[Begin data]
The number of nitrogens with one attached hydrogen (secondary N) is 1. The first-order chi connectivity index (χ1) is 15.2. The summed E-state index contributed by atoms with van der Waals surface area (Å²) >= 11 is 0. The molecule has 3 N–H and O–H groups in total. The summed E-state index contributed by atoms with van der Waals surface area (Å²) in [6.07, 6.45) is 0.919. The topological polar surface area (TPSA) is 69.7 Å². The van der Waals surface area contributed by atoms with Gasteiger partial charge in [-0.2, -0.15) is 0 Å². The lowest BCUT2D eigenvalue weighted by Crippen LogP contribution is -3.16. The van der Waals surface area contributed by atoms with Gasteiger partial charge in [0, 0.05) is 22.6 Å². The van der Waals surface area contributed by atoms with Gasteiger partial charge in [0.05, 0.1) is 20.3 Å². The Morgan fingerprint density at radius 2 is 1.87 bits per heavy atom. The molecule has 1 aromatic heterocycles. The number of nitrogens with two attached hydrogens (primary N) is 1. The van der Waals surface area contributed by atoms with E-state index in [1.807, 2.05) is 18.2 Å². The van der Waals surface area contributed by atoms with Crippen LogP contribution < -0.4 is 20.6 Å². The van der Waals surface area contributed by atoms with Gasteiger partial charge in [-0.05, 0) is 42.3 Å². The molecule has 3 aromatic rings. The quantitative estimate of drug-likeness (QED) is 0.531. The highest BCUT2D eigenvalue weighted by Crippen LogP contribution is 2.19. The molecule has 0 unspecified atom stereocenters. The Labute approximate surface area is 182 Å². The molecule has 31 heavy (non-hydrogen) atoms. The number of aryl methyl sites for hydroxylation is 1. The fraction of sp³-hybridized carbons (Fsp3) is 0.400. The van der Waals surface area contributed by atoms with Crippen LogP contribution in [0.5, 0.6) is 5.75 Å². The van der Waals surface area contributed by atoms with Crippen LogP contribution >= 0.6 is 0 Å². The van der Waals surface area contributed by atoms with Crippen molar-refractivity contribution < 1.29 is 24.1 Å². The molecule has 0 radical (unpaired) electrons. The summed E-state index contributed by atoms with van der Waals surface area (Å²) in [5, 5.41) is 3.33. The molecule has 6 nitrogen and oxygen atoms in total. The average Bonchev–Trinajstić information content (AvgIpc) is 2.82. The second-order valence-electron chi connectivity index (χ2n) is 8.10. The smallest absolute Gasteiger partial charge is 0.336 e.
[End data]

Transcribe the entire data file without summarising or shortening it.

The number of nitrogens with one attached hydrogen (secondary N) is 1. The first-order chi connectivity index (χ1) is 15.2. The summed E-state index contributed by atoms with van der Waals surface area (Å²) >= 11 is 0. The molecule has 3 N–H and O–H groups in total. The summed E-state index contributed by atoms with van der Waals surface area (Å²) in [6.07, 6.45) is 0.919. The topological polar surface area (TPSA) is 69.7 Å². The van der Waals surface area contributed by atoms with Gasteiger partial charge in [-0.2, -0.15) is 0 Å². The lowest BCUT2D eigenvalue weighted by Crippen LogP contribution is -3.16. The van der Waals surface area contributed by atoms with Gasteiger partial charge in [0, 0.05) is 22.6 Å². The van der Waals surface area contributed by atoms with Gasteiger partial charge in [0.05, 0.1) is 20.3 Å². The Morgan fingerprint density at radius 2 is 1.87 bits per heavy atom. The molecule has 1 aromatic heterocycles. The number of nitrogens with two attached hydrogens (primary N) is 1. The van der Waals surface area contributed by atoms with E-state index in [1.807, 2.05) is 18.2 Å². The van der Waals surface area contributed by atoms with Crippen LogP contribution < -0.4 is 20.6 Å². The van der Waals surface area contributed by atoms with Gasteiger partial charge in [-0.05, 0) is 42.3 Å². The molecule has 3 aromatic rings. The quantitative estimate of drug-likeness (QED) is 0.531. The highest BCUT2D eigenvalue weighted by Crippen LogP contribution is 2.19. The molecule has 0 unspecified atom stereocenters. The Labute approximate surface area is 182 Å². The molecule has 31 heavy (non-hydrogen) atoms. The number of aryl methyl sites for hydroxylation is 1. The fraction of sp³-hybridized carbons (Fsp3) is 0.400. The van der Waals surface area contributed by atoms with Crippen LogP contribution in [0.5, 0.6) is 5.75 Å². The van der Waals surface area contributed by atoms with Crippen LogP contribution >= 0.6 is 0 Å². The van der Waals surface area contributed by atoms with Crippen molar-refractivity contribution < 1.29 is 24.1 Å². The molecule has 0 radical (unpaired) electrons. The summed E-state index contributed by atoms with van der Waals surface area (Å²) in [5, 5.41) is 3.33. The molecule has 6 nitrogen and oxygen atoms in total. The average Bonchev–Trinajstić information content (AvgIpc) is 2.82. The second-order valence-electron chi connectivity index (χ2n) is 8.10. The smallest absolute Gasteiger partial charge is 0.336 e.